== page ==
By E. R. Bird HALL OF FAMETOP 500 REVIEWER on April 27, 2006
Format: Hardcover
I wouldn't bring this up, but has it occurred to anyone else that the American picture book market is currently undergoing a virtual flood of high-quality British manuscripts? Consider the facts of the matter. Just last year we had Rob Scotton's nicely droll and shockingly well-publicized, "Russell the Sheep". This year there is yet another book (in addition to fellow British imports, "I'm Not Cute" by Jonathan Allen and "The Adventures of the Dish and the Spoon" by Mini Grey) added to the Russell oevre: "Russell and the Lost Treasure". It's hard to resist. Kids like-a the treasure. I think that's where half of the fascination with pirates comes from. Plus you have an already established likable hero and a droll little story to boot. Like its predecessor, "Lost Treasure" isn't going to garner itself any hoity-toity awards this year, but that doesn't stop it from being a perfectly nice and perfectly readable little bundle of joy.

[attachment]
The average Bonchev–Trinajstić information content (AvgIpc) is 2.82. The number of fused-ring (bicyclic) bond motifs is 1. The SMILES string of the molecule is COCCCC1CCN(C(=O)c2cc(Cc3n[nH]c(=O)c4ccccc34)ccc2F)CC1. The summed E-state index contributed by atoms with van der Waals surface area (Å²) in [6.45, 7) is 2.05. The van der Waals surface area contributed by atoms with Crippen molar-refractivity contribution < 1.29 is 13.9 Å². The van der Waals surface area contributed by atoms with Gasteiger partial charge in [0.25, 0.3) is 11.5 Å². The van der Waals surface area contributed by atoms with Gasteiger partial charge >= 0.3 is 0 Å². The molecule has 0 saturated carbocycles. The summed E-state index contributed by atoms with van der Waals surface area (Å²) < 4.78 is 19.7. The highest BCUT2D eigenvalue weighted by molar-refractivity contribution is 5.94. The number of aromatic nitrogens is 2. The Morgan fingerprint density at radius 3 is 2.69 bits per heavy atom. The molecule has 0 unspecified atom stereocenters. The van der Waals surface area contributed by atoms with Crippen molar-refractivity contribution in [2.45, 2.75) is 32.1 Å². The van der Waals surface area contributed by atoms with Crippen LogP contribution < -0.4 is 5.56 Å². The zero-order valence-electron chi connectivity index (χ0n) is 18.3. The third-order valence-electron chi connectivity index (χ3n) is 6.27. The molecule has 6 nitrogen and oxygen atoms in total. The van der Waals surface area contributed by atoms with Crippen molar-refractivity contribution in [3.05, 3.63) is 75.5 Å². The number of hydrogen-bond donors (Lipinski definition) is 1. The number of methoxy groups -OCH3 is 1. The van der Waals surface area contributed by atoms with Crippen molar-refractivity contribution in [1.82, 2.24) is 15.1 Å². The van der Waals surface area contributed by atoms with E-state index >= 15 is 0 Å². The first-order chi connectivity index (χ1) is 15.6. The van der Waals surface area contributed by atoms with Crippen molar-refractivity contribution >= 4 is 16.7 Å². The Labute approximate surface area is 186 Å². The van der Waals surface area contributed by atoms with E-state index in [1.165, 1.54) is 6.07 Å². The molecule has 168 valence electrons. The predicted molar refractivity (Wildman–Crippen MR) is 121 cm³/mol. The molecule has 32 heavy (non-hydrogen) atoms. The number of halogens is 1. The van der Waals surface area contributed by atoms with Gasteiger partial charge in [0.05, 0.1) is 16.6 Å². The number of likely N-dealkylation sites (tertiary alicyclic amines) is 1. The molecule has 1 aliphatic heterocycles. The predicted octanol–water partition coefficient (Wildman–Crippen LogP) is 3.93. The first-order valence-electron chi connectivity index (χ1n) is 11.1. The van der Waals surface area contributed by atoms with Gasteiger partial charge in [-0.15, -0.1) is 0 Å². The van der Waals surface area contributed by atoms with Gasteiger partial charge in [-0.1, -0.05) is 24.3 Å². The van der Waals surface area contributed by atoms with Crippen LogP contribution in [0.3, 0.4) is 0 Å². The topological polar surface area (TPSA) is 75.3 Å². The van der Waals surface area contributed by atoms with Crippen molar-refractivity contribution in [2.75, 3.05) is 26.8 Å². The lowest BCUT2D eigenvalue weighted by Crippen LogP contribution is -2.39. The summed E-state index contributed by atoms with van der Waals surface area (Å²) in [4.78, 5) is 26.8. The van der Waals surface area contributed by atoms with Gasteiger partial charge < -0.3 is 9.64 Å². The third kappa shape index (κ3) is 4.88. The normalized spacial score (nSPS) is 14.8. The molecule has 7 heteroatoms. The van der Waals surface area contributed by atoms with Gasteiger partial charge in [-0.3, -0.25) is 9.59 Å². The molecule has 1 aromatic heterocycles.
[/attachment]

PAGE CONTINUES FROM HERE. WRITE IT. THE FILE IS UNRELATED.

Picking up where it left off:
When we last left our hero... he was asleep. Now he is not. Russell is just casually perfecting a rather nice triple somersault when something catches his eye. A crow, clutching The Lost Treasure of Frogsbottom (torn virtually to shreds) passes by and gives Russell ideas. But rather than wrangle the map from the crow (who is never seen again) our sheepish hero and his frog partner Frankie are going to find the treasure themselves. Russell creates a high-tech well-detailed "Super-Duper Treasure Seeker" complete with all-terrain wheels, a flange, and even a well-positioned extending arm. At first it seems as if all is lost and the treasure will never be found, but at the foot of a giant tree the machine begins to beep. Lo and behold, far beneath the tree is a treasure chest of... a bunch of useless stuff.